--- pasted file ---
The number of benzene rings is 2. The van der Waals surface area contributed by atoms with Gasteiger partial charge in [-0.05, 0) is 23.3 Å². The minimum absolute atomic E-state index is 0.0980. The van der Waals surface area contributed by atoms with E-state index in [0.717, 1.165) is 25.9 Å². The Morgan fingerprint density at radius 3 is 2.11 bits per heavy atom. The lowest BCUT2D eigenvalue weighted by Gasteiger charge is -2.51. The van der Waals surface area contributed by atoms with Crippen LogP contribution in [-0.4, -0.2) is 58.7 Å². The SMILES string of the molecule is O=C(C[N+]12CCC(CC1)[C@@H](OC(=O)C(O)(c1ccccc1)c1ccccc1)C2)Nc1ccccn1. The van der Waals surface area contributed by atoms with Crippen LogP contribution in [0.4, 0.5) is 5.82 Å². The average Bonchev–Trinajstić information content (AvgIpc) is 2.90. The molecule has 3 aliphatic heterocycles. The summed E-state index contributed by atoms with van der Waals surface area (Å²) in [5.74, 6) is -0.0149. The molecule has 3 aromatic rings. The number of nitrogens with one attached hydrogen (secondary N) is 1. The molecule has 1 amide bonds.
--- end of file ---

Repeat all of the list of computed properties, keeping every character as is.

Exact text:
The number of benzene rings is 2. The van der Waals surface area contributed by atoms with Gasteiger partial charge in [-0.05, 0) is 23.3 Å². The minimum absolute atomic E-state index is 0.0980. The van der Waals surface area contributed by atoms with E-state index in [0.717, 1.165) is 25.9 Å². The Morgan fingerprint density at radius 3 is 2.11 bits per heavy atom. The lowest BCUT2D eigenvalue weighted by Gasteiger charge is -2.51. The van der Waals surface area contributed by atoms with Crippen LogP contribution in [-0.4, -0.2) is 58.7 Å². The SMILES string of the molecule is O=C(C[N+]12CCC(CC1)[C@@H](OC(=O)C(O)(c1ccccc1)c1ccccc1)C2)Nc1ccccn1. The van der Waals surface area contributed by atoms with Crippen LogP contribution in [0.4, 0.5) is 5.82 Å². The average Bonchev–Trinajstić information content (AvgIpc) is 2.90. The molecule has 3 aliphatic heterocycles. The summed E-state index contributed by atoms with van der Waals surface area (Å²) in [5.74, 6) is -0.0149. The molecule has 3 aromatic rings. The number of nitrogens with one attached hydrogen (secondary N) is 1. The molecule has 1 amide bonds.